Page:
Tony Nominee Nigel Hook Shares 12 Secrets About The Play That Goes Wrong Set
West End stage and opera designer Nigel Hook won a Drama Desk Award and received a 2017 Tony Award nomination for his Broadway debut designing the incredible set for the Olivier Award-winning comedy The Play That Goes Wrong. His set is a character in the show and is as vital to the piece as any actor onstage.
Scroll on as Nigel Hook shares with BroadwayBox 12 secrets about his Tony-nominated set.
I came on quite late. They already created the show as a 45-minute piece for the Edinburgh Festival. They built their own set—you don’t meet actors who do that a great deal. They built a version that’s basically half of what we have today—the three flats: the window, the fireplace and the door. When I came along it had already been at the Trafalgar Studios (and they were doing fabulously dangerous things). They knew exactly what they wanted and that’s quite rare. They had this idea that they had to extend the room for a larger scale production. The whole of the other side of the stage is brand new but the boys came in with a pretty clear set up of what that was to be. I added to the mix, which is what you do as a designer. You throw something out and they catch it and throw it back at you.
The dog has been with the production from the very beginning. Being a designer, you think, “Oh, let’s have a few more pictures that could fall off, just to decorate it more in the style of a reasonably bad production of a murder mystery.” But they stuck with the dog on its own because, as far as they're concerned, it’s their lucky dog now. We contacted the original artist who lives in Scotland, and she gave us permission to use it. She’s very interested in how this dog is getting around the world.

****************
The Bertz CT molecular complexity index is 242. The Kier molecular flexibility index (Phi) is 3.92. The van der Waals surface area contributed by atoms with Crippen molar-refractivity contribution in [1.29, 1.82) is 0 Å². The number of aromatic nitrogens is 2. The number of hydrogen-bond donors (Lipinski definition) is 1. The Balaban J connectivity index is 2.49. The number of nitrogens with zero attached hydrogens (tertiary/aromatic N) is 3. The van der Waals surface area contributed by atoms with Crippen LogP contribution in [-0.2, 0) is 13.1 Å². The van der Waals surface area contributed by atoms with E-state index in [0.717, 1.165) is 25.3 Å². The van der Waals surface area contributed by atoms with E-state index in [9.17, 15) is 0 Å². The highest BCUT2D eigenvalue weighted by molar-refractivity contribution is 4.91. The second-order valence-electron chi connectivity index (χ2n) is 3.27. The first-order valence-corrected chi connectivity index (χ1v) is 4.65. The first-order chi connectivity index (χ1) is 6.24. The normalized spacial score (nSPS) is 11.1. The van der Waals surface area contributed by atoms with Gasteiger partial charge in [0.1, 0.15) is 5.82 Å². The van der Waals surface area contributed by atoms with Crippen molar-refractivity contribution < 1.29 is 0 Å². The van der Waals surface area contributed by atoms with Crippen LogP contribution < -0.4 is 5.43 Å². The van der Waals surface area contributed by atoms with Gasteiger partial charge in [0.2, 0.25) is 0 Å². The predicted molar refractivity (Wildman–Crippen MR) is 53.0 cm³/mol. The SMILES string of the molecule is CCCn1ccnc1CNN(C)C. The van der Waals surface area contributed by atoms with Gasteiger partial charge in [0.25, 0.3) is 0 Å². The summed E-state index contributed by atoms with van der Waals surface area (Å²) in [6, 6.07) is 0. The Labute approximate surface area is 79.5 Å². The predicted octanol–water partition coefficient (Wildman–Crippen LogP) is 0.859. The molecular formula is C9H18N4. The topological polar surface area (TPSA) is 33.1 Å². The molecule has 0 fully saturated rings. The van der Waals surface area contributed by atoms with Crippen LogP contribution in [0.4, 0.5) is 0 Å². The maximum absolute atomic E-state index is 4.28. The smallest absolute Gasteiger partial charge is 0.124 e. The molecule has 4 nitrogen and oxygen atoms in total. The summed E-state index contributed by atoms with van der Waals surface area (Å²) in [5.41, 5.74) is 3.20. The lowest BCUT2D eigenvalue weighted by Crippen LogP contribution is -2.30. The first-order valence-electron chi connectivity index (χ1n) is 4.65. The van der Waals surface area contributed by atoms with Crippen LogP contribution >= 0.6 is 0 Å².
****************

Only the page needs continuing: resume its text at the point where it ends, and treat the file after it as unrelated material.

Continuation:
I added in Pantomime bits like the shield falling. It’s all based on little Victorian tricks and gags. For example, the final bit is quite a common standard pre-silent movie.
What changed the most is the left side of the stage in particular. We tried doors in different places and other elements that could work, but they pretty much have come to be like that because of necessity. At one point, they wanted to make the lift much more prominent. They wanted a glass lift that went up and down, so you could be seen in it and everything would be gagged off of that. But to have one thing you must lose one thing. You play a visual chess game.
Everything has to be safety checked, and we scrupulous on safety. You have to treat yourself like an idiot to be able to assure that you’ve planned for what could go wrong.
I throw the odd personal thing in. Somewhere my initials are hidden amongst that wallpaper.
That horror that looks like bathroom wallpaper from the 1970s. I have a wonderful program that will give me templates that I can color, enlarge, and distort to be able to create the wallpaper new every time. Each different production has different wallpaper.
For the table in the study upstairs, we went through every desk in the UK pretty much. They get replaced quite regularly. Someone will want a little desk like that someday and there will be none around. We found the optimum desk that is right for that particular sequence so I’ve drawn the plan out for that and we will use that as the future template. But we found the reproduction costs more than the real thing.
The clock is completely bogus. It’s a new clock for the Broadway level. Our London clock is very much like the rest and blends into the set more, but this time I wanted to pop it out. It’s a much lighter wood and nearer to the other elements of furniture. There’s very few pieces of furniture onstage but they have to be doing very specific jobs at a particular time. You can’t trust sitting on any of it really.
The downstage coffee table for the fireplace is the ugliest thing in the world and gets battered regularly. Sometimes it gets replaced between the act. We keep spares for everything.
Chris Claydon makes all our curtains for Broadway. He also does The Phantom of the Opera ones, so they got a little fancier.
Behind the set is a total nightmare. It’s totally foul back there. But everything is safe and in its place. To the untrained eye it’s complete chaos and it certainly is during the show. Everyone has their own track that they have to keep to—you step away from your track and you’re in someone else’s. It’s down to seconds back there. We’ve taken a handrail away so they can simply drop from one level to the other. They are athletes. I’m in awe of them always. You think you’d never meet another kind of actor, being at it this long, but they are.
See all the crazy things Nigel Hook's Tony-nominated 'The Play That Goes Wrong' set can do live at Broadway's Lyceum Theatre.